GREEN BAY – In preparation for their third and most important game of the season against the Minnesota Vikings, the members of the Green Bay Packers defense were forced to watch film of Vikings’ running back Adrian Peterson running all over them – to the tune of 409 yards. And they didn’t like it.
Worse yet: Watching themselves in a seemingly constant loop of Peterson highlights on TV.
“Guys were embarrassed about last week, and then you had to hear about the Vikings all week and hear about Adrian all week,” said Packers veteran safety Charles Woodson said, referring to Peterson’s 199-yard effort last Sunday at the Metrodome. “Guys were pretty upset about that, because when you turn on your television, all of the highlights are Green Bay Packers highlights, and that ain’t a fun feeling.”
But for their third meeting, the Packers’ defensive gameplan was to make sure it wouldn’t happen again. How? By not overpursuing Peterson, for one. And it worked: Peterson finished with 22 carries for 99 yards in the Packers’ 24-10 NFC Wild Card victory over the Vikings Saturday night at Lambeau Field.
“I thought our guys really did a nice job of learning from our game up there, the last game we played them,” defensive coordinator Dom Capers said Sunday afternoon. “We felt we played extremely hard and aggressive (last time), and sometimes the aggressiveness hurt us as much as it helped us.
“When you're playing against a back like Peterson, he's got the rare ability to move into the pocket and, if the point of attack is clogged up, he'll hesitate. Guys have a tendency to want to get to the ball, and that's when he makes his yardage, spilling the ball outside if you don't set the edge. I thought we did a much better job of that last night.”
Packers coach Mike McCarthy went so far as to say the Packers ”owned the line of scrimmage” against the Vikings, and Peterson certainly noticed that discipline the Green Bay defense played with.
“They played some good defense,” Peterson said. “They played more patient defense. They stayed on the backside to take away the cutback and they played slower instead of being really aggressive and over pursuing plays. With that, they were able to bottle up the run game.”
That discipline was important in making sure Peterson couldn’t get outside the tackles. Packers’ cornerback Tramon Williams said the way for the defense to achieve that was to slow themselves down with Peterson. In the first two games the Packers and Vikings played, Green Bay’s defense allowed Peterson to run for an average of 102.5 yards per game outside the tackles, according to ESPN Stats & Information. Saturday, they were able to limit him to only 20 yards.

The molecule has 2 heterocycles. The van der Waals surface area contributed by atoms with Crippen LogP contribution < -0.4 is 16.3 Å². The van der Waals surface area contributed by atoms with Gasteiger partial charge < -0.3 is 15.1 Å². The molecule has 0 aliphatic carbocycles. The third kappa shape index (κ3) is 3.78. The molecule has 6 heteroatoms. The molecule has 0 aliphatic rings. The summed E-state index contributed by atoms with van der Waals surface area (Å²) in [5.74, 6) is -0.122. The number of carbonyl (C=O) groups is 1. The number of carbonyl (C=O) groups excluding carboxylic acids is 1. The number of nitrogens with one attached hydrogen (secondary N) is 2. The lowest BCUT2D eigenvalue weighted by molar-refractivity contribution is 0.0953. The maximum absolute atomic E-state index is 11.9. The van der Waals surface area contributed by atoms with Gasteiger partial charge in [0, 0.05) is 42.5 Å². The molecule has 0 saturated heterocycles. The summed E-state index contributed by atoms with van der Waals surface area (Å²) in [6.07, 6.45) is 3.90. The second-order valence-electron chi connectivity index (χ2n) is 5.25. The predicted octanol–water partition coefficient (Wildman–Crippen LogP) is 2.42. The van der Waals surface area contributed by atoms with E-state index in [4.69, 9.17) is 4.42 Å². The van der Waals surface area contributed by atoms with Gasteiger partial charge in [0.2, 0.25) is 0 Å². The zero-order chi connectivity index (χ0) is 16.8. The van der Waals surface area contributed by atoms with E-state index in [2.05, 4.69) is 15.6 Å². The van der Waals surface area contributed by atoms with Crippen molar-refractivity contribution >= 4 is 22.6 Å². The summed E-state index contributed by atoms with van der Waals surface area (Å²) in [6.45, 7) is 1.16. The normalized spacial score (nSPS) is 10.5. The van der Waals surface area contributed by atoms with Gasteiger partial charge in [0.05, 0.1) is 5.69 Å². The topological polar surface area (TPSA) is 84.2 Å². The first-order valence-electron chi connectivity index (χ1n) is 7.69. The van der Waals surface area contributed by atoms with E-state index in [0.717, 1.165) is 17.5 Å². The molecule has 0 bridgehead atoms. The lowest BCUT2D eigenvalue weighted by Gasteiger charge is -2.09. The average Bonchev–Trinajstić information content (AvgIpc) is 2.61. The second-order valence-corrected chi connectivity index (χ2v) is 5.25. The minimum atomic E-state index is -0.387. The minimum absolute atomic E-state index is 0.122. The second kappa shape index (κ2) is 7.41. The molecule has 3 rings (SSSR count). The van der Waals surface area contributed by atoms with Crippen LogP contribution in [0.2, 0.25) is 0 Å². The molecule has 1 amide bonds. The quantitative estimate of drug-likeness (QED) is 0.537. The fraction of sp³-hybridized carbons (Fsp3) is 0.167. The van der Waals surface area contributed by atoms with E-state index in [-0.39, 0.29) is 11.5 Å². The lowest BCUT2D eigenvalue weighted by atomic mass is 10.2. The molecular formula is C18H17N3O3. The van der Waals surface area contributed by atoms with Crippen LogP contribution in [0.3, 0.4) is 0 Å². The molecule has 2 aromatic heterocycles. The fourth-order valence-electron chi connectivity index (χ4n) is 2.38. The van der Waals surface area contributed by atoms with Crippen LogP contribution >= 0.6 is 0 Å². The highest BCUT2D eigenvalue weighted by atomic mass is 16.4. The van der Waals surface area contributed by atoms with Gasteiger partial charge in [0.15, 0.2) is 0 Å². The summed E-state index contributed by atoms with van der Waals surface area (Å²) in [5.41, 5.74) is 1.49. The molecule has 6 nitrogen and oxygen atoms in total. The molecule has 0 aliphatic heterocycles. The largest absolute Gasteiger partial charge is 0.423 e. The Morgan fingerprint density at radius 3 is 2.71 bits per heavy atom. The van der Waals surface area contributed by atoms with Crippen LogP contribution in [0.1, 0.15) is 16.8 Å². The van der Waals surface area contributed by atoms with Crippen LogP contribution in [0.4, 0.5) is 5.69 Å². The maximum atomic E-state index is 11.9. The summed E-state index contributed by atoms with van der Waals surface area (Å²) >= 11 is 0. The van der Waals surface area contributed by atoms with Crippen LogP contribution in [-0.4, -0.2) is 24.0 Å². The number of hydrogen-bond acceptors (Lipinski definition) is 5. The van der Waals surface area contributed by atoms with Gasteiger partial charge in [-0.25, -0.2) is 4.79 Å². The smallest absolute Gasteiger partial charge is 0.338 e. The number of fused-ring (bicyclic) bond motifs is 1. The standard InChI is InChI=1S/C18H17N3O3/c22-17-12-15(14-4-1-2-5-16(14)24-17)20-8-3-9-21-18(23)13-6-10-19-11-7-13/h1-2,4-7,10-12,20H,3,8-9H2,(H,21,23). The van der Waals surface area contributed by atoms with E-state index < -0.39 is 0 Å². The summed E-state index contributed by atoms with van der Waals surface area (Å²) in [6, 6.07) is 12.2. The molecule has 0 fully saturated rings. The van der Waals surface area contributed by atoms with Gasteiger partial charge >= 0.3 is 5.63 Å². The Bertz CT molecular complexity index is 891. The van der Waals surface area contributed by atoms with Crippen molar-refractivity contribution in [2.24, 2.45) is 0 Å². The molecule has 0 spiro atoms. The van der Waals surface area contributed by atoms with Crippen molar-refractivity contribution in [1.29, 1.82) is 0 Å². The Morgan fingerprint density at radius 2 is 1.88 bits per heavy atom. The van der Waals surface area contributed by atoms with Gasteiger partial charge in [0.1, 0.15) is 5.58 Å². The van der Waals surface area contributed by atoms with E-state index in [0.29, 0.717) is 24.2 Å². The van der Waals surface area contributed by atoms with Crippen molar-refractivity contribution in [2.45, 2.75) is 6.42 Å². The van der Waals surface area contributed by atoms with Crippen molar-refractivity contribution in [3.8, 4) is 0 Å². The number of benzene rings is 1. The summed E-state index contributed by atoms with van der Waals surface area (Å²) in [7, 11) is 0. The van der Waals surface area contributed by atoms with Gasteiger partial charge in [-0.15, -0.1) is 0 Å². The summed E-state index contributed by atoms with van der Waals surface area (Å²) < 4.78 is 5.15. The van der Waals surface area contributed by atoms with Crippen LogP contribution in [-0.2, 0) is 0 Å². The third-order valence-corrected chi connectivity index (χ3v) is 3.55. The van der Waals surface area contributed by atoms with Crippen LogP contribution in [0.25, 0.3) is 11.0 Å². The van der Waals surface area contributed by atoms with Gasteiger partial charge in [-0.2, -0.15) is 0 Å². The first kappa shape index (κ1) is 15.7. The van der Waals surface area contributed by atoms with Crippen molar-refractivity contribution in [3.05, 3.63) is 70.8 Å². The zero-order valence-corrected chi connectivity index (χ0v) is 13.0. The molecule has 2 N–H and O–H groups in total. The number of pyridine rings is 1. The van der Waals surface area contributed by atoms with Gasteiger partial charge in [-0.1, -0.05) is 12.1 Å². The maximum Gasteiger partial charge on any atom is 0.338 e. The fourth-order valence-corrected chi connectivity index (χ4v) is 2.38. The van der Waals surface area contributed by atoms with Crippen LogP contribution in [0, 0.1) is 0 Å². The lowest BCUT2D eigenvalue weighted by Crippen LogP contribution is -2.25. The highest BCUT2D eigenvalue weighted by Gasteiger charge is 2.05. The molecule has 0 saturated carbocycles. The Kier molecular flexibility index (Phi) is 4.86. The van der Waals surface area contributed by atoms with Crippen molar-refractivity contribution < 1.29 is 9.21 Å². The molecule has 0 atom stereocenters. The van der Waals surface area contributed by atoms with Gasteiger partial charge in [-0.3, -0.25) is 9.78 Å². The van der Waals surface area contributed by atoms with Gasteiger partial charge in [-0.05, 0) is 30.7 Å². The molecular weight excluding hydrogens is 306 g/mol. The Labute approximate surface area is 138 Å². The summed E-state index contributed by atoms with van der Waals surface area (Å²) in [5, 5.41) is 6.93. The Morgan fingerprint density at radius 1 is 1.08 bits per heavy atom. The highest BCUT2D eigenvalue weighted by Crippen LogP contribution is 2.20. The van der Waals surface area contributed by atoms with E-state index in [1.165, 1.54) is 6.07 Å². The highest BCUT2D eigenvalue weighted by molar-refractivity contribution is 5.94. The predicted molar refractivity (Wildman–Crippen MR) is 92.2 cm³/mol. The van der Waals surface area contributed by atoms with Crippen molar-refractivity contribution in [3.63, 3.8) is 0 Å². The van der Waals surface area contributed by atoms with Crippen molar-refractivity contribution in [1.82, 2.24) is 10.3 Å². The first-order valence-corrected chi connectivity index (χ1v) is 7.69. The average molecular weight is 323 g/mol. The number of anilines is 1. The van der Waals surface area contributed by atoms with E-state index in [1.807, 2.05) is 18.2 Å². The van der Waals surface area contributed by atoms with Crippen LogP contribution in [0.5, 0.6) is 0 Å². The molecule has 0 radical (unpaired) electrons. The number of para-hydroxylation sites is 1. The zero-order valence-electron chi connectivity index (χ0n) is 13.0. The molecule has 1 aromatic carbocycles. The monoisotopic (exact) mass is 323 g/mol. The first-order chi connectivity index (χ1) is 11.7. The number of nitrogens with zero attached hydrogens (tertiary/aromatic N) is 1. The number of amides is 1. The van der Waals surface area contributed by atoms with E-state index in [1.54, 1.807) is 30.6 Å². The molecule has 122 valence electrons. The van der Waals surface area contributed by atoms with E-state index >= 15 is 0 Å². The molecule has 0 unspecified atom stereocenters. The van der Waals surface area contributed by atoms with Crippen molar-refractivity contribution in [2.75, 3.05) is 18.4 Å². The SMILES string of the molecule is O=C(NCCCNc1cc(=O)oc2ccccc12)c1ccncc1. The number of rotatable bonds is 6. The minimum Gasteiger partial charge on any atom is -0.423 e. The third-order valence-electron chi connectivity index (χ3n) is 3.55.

“A lot of guys try to get to the ball so fast,” Williams explained. “This guy has so great a vision, he can make cuts, he can make it to the outside before you look at him. A lot of guys kept their gap control today, and I think that was the difference. We kept him bottled up and made him run inside the tackles and not let him just get outside like he’d been getting.”
As well as keeping Peterson between the tackles, the Packers’ plan on defense was to bring either Woodson or Burnett down into the box to slow down the running back.
In the first two match-ups of the season, Peterson had 45 yards per game when the Packers had eight or more defenders in the box. In Saturday’s game, they were able to hold Peterson to only 23 yards in such situations.
Similarly, after allowing Peterson to gain 6.9 yards per rush during the two regular-season games, the defense cut that number in half by allowing only 3.3 yards in the playoff game. Woodson said that the strategy had nothing to do with the quarterback, and everything to do with stopping Peterson.
“No disrespect to Ponder, but bringing a guy in the box is not about Christian Ponder, it’s about one guy, and that’s Adrian Peterson,” Woodson said. “Our main focus, we knew whether it was Ponder or (Joe) Webb, was to keep 28 from getting off. And we were going to keep him from getting off, put the ball in the quarterback’s hands, whatever quarterback it was, we felt good about what was going to happen.”
That is the reason that even a late change in quarterback for the Vikings – Williams said he found out Ponder was inactive on television right before he went out on the field for warm-ups – didn’t really faze the Green Bay players.
“Adrian Peterson is the man … God,” Williams said. “Joe Webb and Ponder are pretty much the same kind of quarterback. Both can run and get out of the pocket-type-deal, so we just went at it. We didn’t really care about the change.”
It’s unlikely that there will be any surprise last-minute changes next week against the San Francisco 49ers, who boast another talented running back in Frank Gore, and another mobile quarterback in Colin Kaepernick. Woodson called the 49ers a “tougher opponent” and noted that since San Francisco has more offensive weapons, the Packers will have more to focus on than just a running game.
“There can’t be any letup,” Woodson said. “Frank Gore can hurt you as well and we don’t want to go out there and allow him to run wild so we’ll have to do a lot of the same things against a guy that is very capable of having a big game. We look forward to it. We’ll be up for the challenge. They have a lot of other weapons as well so we have to make sure we’re on our job.”
Sarah Barshop covers the Packers for ESPNWisconsin.com. Follow her on Twitter at twitter.com/sarahbarshop.